5. There’s a plot which includes the main character remembering things about his/her friends as time passes. They are giant walls of text, but time passes while you’re trying to read them; the best option is to PAUSE after every long chunk of text. I didn’t get that far in the plot (kept dying) but what I did see was so tangential and irrelevant to the idea of island survival I found it a distraction.

I think it’s possible to make a good game with this system, but this one isn’t it. In order to fix it: First, the parser needs to be a full parser. Highly limited works as a parser, but this isn’t that, nor would this game in particular work with that. Second, although it’s possible the plot came together somewhere, it needs to be something more relevant to the actions of the character. I really don’t care about some friend’s computer company when I’m dying of thirst. Third, there needs to be a lot more “teaching the system” going on with what works in crafting. It shouldn’t be necessary to check the game’s wiki to find out what’s possible to make.


Interactive Friction

IFComp 2017 Review: The Murder in the Fog by Xiao Ru

by snowblood ([email protected]) at October 20, 2017 04:15 PM

These are quick thoughts about an entry in the 2017 Interactive Fiction Competition.

Liu Cixin's The Three Body Problem won a Hugo award in 2015 and proved there was an appetite for Chinese genre fiction in the west. This year's competition has multiple entries from Chinese authors, translated into English, and I must say I am intrigued to see a different outlook than the prevalent white anglo one that dominates the field.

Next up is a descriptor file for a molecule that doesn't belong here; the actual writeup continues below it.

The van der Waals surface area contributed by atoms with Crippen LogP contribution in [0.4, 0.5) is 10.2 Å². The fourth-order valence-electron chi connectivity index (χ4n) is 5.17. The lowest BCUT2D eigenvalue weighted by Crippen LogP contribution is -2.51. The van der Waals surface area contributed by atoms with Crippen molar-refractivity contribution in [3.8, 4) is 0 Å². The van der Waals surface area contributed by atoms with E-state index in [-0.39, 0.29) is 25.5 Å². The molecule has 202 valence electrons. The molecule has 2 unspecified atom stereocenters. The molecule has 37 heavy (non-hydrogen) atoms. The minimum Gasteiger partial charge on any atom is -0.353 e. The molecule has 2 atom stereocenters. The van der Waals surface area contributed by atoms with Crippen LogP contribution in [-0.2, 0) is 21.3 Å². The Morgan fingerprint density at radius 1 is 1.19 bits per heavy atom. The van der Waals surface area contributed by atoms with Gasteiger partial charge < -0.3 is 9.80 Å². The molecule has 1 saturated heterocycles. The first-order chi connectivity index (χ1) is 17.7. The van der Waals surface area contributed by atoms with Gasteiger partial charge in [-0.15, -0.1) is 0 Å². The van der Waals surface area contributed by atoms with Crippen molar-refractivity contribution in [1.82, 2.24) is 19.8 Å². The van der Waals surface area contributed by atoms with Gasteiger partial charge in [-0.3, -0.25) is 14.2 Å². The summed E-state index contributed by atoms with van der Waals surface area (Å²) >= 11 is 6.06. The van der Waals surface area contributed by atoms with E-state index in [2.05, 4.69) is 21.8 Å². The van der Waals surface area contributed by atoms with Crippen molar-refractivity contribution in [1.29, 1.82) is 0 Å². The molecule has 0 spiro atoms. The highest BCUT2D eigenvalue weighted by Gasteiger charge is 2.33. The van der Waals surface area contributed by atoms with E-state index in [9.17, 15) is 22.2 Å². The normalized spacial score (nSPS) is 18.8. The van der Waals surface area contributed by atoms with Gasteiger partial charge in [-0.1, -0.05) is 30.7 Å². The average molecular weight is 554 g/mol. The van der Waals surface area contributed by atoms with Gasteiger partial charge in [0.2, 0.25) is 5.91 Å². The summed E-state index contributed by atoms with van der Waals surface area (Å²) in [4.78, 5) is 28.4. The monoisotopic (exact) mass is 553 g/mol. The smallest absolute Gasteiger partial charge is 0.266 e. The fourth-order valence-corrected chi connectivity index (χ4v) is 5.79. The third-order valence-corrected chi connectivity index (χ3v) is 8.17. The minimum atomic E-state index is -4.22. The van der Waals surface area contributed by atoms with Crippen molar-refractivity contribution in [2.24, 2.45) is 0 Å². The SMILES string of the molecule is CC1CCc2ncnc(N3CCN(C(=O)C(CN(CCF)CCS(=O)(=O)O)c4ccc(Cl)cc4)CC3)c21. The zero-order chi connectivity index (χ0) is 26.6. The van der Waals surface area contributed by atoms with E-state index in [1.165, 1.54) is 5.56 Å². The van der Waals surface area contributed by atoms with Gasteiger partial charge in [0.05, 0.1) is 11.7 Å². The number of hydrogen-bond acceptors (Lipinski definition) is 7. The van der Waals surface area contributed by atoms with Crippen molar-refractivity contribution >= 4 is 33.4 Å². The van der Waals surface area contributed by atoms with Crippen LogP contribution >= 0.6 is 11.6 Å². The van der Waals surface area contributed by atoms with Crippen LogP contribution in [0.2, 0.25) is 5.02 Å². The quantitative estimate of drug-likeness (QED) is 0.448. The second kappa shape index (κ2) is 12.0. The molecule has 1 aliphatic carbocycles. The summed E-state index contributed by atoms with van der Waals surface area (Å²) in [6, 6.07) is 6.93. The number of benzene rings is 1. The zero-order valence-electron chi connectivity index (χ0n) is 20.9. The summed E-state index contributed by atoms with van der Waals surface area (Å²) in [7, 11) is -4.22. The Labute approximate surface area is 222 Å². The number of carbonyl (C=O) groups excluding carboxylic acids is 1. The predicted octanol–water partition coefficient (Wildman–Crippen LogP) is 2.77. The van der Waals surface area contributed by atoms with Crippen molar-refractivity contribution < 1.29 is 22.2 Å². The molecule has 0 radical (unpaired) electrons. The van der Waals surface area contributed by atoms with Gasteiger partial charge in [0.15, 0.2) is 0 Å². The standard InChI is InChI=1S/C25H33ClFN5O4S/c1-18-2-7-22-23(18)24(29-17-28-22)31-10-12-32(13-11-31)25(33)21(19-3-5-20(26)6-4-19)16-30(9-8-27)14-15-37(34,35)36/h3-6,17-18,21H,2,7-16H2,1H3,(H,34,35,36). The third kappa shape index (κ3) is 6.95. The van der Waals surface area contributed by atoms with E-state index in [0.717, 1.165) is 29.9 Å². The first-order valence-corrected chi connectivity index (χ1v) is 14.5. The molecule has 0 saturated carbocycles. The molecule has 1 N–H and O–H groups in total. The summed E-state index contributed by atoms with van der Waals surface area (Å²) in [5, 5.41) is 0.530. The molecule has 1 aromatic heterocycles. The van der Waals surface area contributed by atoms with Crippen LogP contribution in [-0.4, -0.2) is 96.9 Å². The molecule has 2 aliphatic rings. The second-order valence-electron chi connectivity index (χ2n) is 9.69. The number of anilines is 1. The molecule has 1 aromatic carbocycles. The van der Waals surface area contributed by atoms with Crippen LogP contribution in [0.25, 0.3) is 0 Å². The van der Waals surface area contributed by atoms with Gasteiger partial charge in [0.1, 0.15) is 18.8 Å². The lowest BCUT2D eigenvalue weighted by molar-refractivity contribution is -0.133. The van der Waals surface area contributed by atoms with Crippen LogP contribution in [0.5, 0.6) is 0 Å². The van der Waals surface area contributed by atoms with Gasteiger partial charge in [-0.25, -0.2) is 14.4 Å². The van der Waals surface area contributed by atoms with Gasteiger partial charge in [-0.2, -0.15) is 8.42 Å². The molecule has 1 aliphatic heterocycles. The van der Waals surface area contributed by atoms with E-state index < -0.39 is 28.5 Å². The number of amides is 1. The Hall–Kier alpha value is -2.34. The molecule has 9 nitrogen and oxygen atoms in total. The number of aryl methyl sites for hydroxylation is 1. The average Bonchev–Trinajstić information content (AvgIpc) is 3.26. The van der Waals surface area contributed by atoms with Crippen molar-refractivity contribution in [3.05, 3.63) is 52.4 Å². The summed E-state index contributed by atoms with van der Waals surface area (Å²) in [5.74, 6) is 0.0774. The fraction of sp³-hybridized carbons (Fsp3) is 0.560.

The Murder in the Fog by Xiao Ru takes it cues, in terms of presentation and structure, from the mobile hit Lifeline (2015). Your character, a pubescent schoolboy obsessed with girls, video-games, and, strangely, 90's American movies (Se7en is a major plot point), is attending evening classes when the power is cut and a deep fog rolls over the school. You begin receiving text messages over Tencent QQ, an instant messaging phone app popular in China. A mysterious girl, Fengzi, has just received a creepy image with a scary message, and needs your help to decipher it. There may be a killer on the loose, you need to uncover their identity and motives, and survive the night.

While Lifeline commits entirely to its text messaging format, The Murder In The Fog alternates between first-person narration and conversations with this girl. Confusingly, it also seems to switch viewpoints at some points, as we get long narrations from the girl about what she's been up to. It's never made very clear if she is still texting you these long paragraphs or if we are now in narration mode instead. To muddle things further, a third character, Fengzi's best friend Qiu Lina, is then introduced, and we get a long stretch where Fengzi narrates what her Qiu Lina has been up to. Everything is displayed in the same white font, with no visual indication of who is talking at any point. To compound the problems with lack of clarity further, the white text is presented against impressive, blurry photographs of the current location or the current thematic focus. Unfortunately, there are often large blocks of white in the photographs, and white text against a white background is not a good look. I was straining to read some of it, a major faux pas for a text-based game. Either the photographs needed to be colour-filtered, or the text should presented in a different colour, or with a border.